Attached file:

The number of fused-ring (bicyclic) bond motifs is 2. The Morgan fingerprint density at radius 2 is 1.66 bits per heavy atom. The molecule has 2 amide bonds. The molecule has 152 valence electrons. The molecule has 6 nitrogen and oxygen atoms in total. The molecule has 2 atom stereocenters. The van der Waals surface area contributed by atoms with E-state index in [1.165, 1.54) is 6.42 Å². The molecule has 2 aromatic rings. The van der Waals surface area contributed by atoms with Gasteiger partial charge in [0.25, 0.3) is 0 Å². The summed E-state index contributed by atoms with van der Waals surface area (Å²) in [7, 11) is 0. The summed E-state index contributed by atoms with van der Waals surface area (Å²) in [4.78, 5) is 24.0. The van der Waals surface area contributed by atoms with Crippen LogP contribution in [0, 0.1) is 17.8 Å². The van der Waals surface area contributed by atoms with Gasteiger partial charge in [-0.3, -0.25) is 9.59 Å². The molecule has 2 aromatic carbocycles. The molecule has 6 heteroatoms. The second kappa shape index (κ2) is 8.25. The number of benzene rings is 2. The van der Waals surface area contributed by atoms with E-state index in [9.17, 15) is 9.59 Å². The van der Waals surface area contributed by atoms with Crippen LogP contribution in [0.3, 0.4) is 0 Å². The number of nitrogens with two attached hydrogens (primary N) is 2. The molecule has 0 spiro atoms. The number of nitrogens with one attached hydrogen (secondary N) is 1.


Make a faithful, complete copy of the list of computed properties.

The number of fused-ring (bicyclic) bond motifs is 2. The Morgan fingerprint density at radius 2 is 1.66 bits per heavy atom. The molecule has 2 amide bonds. The molecule has 152 valence electrons. The molecule has 6 nitrogen and oxygen atoms in total. The molecule has 2 atom stereocenters. The van der Waals surface area contributed by atoms with E-state index in [1.165, 1.54) is 6.42 Å². The molecule has 2 aromatic rings. The van der Waals surface area contributed by atoms with Gasteiger partial charge in [0.25, 0.3) is 0 Å². The summed E-state index contributed by atoms with van der Waals surface area (Å²) in [7, 11) is 0. The summed E-state index contributed by atoms with van der Waals surface area (Å²) in [4.78, 5) is 24.0. The van der Waals surface area contributed by atoms with Crippen LogP contribution in [0, 0.1) is 17.8 Å². The van der Waals surface area contributed by atoms with Gasteiger partial charge in [-0.3, -0.25) is 9.59 Å². The molecule has 2 aromatic carbocycles. The molecule has 6 heteroatoms. The second kappa shape index (κ2) is 8.25. The number of benzene rings is 2. The van der Waals surface area contributed by atoms with E-state index in [9.17, 15) is 9.59 Å². The van der Waals surface area contributed by atoms with Crippen LogP contribution in [0.3, 0.4) is 0 Å². The number of nitrogens with two attached hydrogens (primary N) is 2. The molecule has 0 spiro atoms. The number of nitrogens with one attached hydrogen (secondary N) is 1.